Tag Archives: Rep. Jason Chaffetz

Romney Forced to Utah Primary;
Curtis, Too, in the US House

By Jim Ellis

Former presidential nominee and governor, Mitt Romney

Former presidential nominee and governor, Mitt Romney

April 24, 2018 — Over the weekend, delegates to the Utah state Republican Party nominating convention gathered in the Maverik Center, an arena that is home to the minor league Utah Grizzlies hockey club in West Valley City, a Salt Lake City suburb, to potentially choose general election candidates in contests from US Senate to the state legislature.

In the biggest of the races, former presidential nominee Mitt Romney was forced into a June 26 primary and will face state Rep. Mike Kennedy (R-Lindon), a physician, who actually was the delegates’ first choice.

After multiple rounds of voting that eliminated 10 other senatorial candidates, Kennedy placed first with 51 percent delegate support as opposed to Romney’s 49 percent. To win the nomination in convention without going to a primary election, a candidate needs 60 percent of the delegate vote, a number that neither Kennedy nor Romney came close to attaining.

Romney, knowing that he would have trouble at the convention because the average convention delegate is more conservative than he, a former Massachusetts governor and two-time presidential candidate, also opted to qualify for the ballot via petition. His operation easily gathered the necessary number of signatures to gain ballot access, and exceeded it to the point of collecting over 28,000 verified names.

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Dems Score Big; Curtis Wins in Utah;
VA House: 12 Votes to a Win

By Jim Ellis

Lt. Gov. Ralph Northam (D) is also a pediatric neurosurgeon

Virginia governor-elect Ralph Northam (D) is also a pediatric neurosurgeon

Nov. 8, 2017 — Democrats came roaring back, particularly in the Virginia elections last night, as Lt. Gov. Ralph Northam (D) easily outpaced former Republican National Committee chairman Ed Gillespie to win the open Virginia governorship, keeping the position in the Democratic column. Northam scored a 54-45 percent win over Gillespie in a race that most pollsters projected to be much closer.

It appeared that Gillespie had momentum at the end of the past week, but last day polling again found Northam beginning to pull away. Those surveys correctly detected the final trend, as did the Quinnipiac University polls and Christopher Newport University’s final study, all considered outliers because the big margins extrapolated for Northam were outside the polling realm for the other dozen-plus polls released during the closing two-week period. In the end, the actual victory margin was nearer to the previously rejected polls.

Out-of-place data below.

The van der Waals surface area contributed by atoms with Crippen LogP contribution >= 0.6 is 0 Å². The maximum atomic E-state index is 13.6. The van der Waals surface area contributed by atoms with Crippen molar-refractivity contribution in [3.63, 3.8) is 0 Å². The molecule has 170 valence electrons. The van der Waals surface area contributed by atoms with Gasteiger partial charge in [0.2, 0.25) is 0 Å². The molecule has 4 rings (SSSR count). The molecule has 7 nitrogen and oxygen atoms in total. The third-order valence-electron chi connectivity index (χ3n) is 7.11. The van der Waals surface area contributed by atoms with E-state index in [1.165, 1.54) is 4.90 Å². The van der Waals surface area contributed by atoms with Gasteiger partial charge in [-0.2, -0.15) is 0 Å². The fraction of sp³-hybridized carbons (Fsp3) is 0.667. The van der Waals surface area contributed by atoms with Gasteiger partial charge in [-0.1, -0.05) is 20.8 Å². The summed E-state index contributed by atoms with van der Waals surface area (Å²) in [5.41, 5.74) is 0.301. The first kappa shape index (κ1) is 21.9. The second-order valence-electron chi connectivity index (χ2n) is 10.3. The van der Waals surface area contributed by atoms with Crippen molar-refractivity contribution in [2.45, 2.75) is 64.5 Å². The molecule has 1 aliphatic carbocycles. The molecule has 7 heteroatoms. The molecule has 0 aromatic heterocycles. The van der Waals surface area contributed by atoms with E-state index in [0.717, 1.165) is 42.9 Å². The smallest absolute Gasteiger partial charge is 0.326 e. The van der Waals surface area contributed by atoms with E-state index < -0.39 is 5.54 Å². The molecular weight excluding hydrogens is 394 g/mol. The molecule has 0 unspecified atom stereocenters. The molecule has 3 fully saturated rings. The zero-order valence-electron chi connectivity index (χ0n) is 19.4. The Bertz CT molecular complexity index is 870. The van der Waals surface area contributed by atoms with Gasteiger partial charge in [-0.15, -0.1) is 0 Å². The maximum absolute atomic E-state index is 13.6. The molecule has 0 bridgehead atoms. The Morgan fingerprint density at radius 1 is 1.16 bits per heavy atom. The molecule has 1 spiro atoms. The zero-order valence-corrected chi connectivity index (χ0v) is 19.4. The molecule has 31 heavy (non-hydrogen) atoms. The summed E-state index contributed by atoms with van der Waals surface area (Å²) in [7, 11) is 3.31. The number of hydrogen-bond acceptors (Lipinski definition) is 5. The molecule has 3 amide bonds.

Curiously, Gillespie ran behind the two other Republicans on the statewide ticket. All in a losing effort, lieutenant governor candidate Jill Vogel (R) pulled almost 50,000 more votes than the gubernatorial nominee, while attorney general nominee John Adams attracted just under 38,000 more. This could possibly be attributed to left over bad feelings generated from the close Republican primary election that saw Gillespie barely defeat Prince William County Board chairman and immigration policy activist Corey Stewart. Many Stewart voters stated that they would not support Gillespie in the general election, and it may well be that many of them followed through on their “promise.”

‘Many [Corey] Stewart voters stated that they would not support Gillespie in the general election, and it may well be that many of them followed through on their “promise.” ‘

Turning to New Jersey, the pollsters, who uniformly produced consistent data on this race throughout the general election cycle, proved correct. Former US Ambassador to Germany and Wall Street executive Phil Murphy (D), as expected, recorded a 55-43 percent win over Lt. Gov. Kim Guadagno (R). Murphy converts the governor’s mansion for the Democrats after eight years of having Republican Chris Christie.